And this seems to be the formula that the WNBA may be taking. In the New York Liberty, they have their version of the Celtics. An east coast team in a huge media market, a legacy franchise that has been involved in the league since its inception with a do-it-all young talent in Sabrina Ionescu, who some scouts called a “transcendent guard”. They have added two former MVPs Breanna Stewart and Jonquel Jones who are still in their athletic primes. On top of that, they added Courtney Vandersloot, a veteran point guard that is considered by many to be one of the best point guards in league history. This team by itself would be must-see television, but then you juxtapose them with the Las Vegas Aces and you have something fascinating.

The Aces are on a high, having won the championship last year under the guidance of first-year head coach and former WNBA six-time All-Star Becky Hammon. The Aces, already a great team, have added perhaps the most decorated modern-era women’s basketball player in Candace Parker, akin to when the Lakers acquired Kareem Abdul-Jabbar. Parker, a seven-time All-Star and two-time MVP, joins guard Kelsey Plum and forward A’ja Wilson to form a formidable big three in Vegas. They are the west coast team in this equation, and an equally captivating prospect to think about. These two teams are on track to meet multiple times in the Finals over the next few seasons, and that is exactly what the WNBA needs at this moment.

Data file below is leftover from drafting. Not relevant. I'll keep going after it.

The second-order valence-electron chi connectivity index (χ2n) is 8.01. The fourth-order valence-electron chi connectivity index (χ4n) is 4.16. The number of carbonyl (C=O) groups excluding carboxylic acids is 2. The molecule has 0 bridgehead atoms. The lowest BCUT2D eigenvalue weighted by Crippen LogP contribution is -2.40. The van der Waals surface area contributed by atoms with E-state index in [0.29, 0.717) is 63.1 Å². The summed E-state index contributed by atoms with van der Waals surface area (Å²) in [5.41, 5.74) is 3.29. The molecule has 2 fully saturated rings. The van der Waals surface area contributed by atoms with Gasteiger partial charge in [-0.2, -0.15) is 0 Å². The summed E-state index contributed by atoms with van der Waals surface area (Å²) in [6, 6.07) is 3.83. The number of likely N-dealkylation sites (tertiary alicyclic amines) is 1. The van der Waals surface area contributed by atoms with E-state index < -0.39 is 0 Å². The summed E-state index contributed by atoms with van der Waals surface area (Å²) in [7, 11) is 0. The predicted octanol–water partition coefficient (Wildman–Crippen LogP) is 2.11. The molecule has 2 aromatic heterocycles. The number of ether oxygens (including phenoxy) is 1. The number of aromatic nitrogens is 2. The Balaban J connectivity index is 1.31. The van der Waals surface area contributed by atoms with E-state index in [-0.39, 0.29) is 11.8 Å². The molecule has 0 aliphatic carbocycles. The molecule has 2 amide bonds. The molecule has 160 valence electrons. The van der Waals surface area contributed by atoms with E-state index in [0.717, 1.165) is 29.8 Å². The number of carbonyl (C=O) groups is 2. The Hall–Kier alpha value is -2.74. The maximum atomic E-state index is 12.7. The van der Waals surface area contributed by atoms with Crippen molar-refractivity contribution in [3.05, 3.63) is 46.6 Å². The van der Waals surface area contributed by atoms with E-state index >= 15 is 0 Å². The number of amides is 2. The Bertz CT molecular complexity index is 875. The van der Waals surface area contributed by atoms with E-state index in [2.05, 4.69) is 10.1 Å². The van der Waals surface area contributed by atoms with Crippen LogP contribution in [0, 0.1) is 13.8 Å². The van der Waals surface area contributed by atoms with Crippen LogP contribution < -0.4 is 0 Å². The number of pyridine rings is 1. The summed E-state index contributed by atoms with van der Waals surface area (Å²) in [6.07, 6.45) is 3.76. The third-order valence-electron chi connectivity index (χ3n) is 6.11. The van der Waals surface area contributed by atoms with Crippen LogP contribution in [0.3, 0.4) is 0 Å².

The State of the WNBA

Image Credit: New York Times